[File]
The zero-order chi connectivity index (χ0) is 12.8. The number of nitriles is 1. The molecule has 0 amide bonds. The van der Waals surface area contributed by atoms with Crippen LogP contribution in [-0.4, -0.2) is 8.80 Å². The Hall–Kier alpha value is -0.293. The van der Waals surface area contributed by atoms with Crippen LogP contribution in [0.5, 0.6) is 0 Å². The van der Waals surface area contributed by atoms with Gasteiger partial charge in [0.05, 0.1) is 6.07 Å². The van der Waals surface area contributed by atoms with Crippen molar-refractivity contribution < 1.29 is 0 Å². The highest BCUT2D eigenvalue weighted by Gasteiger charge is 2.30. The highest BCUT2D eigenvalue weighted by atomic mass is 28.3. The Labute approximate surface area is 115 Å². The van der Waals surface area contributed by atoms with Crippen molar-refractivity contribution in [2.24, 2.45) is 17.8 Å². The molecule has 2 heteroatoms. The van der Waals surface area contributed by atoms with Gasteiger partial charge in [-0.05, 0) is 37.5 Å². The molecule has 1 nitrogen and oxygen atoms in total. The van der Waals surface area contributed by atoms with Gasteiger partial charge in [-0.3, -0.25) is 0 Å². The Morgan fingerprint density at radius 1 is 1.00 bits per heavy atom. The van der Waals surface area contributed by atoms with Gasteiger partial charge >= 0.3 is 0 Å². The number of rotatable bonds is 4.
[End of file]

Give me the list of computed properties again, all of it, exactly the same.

The zero-order chi connectivity index (χ0) is 12.8. The number of nitriles is 1. The molecule has 0 amide bonds. The van der Waals surface area contributed by atoms with Crippen LogP contribution in [-0.4, -0.2) is 8.80 Å². The Hall–Kier alpha value is -0.293. The van der Waals surface area contributed by atoms with Crippen LogP contribution in [0.5, 0.6) is 0 Å². The van der Waals surface area contributed by atoms with Gasteiger partial charge in [0.05, 0.1) is 6.07 Å². The van der Waals surface area contributed by atoms with Crippen molar-refractivity contribution < 1.29 is 0 Å². The highest BCUT2D eigenvalue weighted by Gasteiger charge is 2.30. The highest BCUT2D eigenvalue weighted by atomic mass is 28.3. The Labute approximate surface area is 115 Å². The van der Waals surface area contributed by atoms with Crippen molar-refractivity contribution in [2.24, 2.45) is 17.8 Å². The molecule has 2 heteroatoms. The van der Waals surface area contributed by atoms with Gasteiger partial charge in [-0.05, 0) is 37.5 Å². The molecule has 1 nitrogen and oxygen atoms in total. The van der Waals surface area contributed by atoms with Gasteiger partial charge in [-0.3, -0.25) is 0 Å². The Morgan fingerprint density at radius 1 is 1.00 bits per heavy atom. The van der Waals surface area contributed by atoms with Gasteiger partial charge >= 0.3 is 0 Å². The number of rotatable bonds is 4.